As I understand Philippians 2:10, the Greek word translated “bow” is in the aorist active subjunctive, which “has the idea that something may happen at some point in time. ” Am I to understand, then, that this passage is NOT guaranteeing that every knee WILL bow to Jesus, but, rather, that every knee MIGHT bow to Jesus?
The Greek root word that is translated as “bow” in Philippians 2:10 is KAMPTO. The word is an aorist active subjunctive verb. Here is the verse.
For this reason also, God highly exalted Him, and bestowed on Him the name which is above every name, so that at the name of Jesus EVERY KNEE WILL BOW, of those who are in heaven and on earth and under the earth, and that every tongue will confess that Jesus Christ is Lord, to the glory of God the Father. (NASB) Philippians 2:9-11
The English phrase “will confess” is also an aorist middle subjunctive. The aorist refers to an event that occurs at some point in time. The Greek subjunctive typically expresses uncertainty about the action. But in this case, the Greek passage starts with HINA. When HINA is combined with a subjunctive verb, we have a purpose clause (“in order that”) and the purpose is realized .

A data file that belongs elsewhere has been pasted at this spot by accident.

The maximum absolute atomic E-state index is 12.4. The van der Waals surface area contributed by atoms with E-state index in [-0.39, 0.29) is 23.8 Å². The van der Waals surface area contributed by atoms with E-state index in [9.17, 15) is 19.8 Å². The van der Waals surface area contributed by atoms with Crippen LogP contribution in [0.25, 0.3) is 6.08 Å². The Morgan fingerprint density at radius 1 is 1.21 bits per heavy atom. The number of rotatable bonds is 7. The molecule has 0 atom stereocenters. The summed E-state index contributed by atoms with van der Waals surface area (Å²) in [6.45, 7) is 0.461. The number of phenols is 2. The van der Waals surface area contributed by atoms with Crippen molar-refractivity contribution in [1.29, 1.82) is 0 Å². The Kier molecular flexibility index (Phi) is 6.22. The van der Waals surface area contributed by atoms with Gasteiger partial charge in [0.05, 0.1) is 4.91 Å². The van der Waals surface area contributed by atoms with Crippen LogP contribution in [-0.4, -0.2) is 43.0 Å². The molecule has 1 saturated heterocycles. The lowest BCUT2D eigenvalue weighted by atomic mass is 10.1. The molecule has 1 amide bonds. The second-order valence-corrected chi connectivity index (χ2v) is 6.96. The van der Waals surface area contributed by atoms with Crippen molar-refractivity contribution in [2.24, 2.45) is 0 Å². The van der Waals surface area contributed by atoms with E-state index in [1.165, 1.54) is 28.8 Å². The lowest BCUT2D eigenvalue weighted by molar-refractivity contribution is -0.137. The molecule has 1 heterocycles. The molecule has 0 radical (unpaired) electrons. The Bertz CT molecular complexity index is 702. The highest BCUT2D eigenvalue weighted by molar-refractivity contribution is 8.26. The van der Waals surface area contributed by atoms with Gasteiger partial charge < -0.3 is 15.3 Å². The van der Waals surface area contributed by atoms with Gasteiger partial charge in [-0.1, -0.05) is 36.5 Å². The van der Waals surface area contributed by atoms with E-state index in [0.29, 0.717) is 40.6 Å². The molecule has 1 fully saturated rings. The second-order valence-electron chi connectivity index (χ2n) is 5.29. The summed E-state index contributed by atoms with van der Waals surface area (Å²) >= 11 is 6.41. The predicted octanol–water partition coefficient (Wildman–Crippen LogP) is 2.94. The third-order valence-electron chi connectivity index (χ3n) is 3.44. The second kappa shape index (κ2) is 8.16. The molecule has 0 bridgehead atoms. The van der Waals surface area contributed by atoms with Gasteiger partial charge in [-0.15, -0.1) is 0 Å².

The meaning of the passage is governed by HINA and the subjunctive. God’s purpose is that every knee will bow to Jesus and every tongue will confess Him as Lord. And the purpose will be realized. There is not a maybe here.
Some day every knee will bow and acknowledge that Jesus Christ is Savior, Prophet, King, Lord, and God. This is the purpose of the God the Father and His purpose will be realized.
1. Peter O’Brien. The New International Greek Testament Commentary. Eerdmans. 1991. p. 239
Reference Links:What difference does it make what the words mean?
Wouldn't you have to know Greek and Hebrew to know for yourself what the scriptures really say?